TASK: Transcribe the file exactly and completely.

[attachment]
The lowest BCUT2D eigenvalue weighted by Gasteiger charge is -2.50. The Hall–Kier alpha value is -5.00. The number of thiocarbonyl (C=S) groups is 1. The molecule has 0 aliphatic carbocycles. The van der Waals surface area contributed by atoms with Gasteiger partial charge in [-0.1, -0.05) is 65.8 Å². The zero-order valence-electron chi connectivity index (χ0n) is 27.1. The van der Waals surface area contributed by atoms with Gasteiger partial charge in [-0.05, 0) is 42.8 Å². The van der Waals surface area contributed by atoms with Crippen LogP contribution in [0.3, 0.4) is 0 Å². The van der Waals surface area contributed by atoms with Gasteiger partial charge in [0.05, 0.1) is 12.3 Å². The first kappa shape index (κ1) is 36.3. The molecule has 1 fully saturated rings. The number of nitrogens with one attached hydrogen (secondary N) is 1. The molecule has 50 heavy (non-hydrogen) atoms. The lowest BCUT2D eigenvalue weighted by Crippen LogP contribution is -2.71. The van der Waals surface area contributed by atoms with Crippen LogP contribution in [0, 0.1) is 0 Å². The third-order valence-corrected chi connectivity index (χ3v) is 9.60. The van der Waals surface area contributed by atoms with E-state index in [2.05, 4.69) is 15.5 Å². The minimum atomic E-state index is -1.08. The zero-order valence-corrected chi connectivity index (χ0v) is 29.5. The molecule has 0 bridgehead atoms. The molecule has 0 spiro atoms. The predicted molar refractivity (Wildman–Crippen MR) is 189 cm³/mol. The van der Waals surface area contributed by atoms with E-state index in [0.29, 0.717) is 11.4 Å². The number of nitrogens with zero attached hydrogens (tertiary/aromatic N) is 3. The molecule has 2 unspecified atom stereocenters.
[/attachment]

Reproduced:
The lowest BCUT2D eigenvalue weighted by Gasteiger charge is -2.50. The Hall–Kier alpha value is -5.00. The number of thiocarbonyl (C=S) groups is 1. The molecule has 0 aliphatic carbocycles. The van der Waals surface area contributed by atoms with Gasteiger partial charge in [-0.1, -0.05) is 65.8 Å². The zero-order valence-electron chi connectivity index (χ0n) is 27.1. The van der Waals surface area contributed by atoms with Gasteiger partial charge in [-0.05, 0) is 42.8 Å². The van der Waals surface area contributed by atoms with Crippen LogP contribution in [0.3, 0.4) is 0 Å². The van der Waals surface area contributed by atoms with Gasteiger partial charge in [0.05, 0.1) is 12.3 Å². The first kappa shape index (κ1) is 36.3. The molecule has 1 fully saturated rings. The number of nitrogens with one attached hydrogen (secondary N) is 1. The molecule has 50 heavy (non-hydrogen) atoms. The lowest BCUT2D eigenvalue weighted by Crippen LogP contribution is -2.71. The van der Waals surface area contributed by atoms with Crippen LogP contribution in [0, 0.1) is 0 Å². The third-order valence-corrected chi connectivity index (χ3v) is 9.60. The van der Waals surface area contributed by atoms with E-state index in [2.05, 4.69) is 15.5 Å². The minimum atomic E-state index is -1.08. The zero-order valence-corrected chi connectivity index (χ0v) is 29.5. The molecule has 0 bridgehead atoms. The molecule has 0 spiro atoms. The predicted molar refractivity (Wildman–Crippen MR) is 189 cm³/mol. The van der Waals surface area contributed by atoms with E-state index in [0.29, 0.717) is 11.4 Å². The number of nitrogens with zero attached hydrogens (tertiary/aromatic N) is 3. The molecule has 2 unspecified atom stereocenters.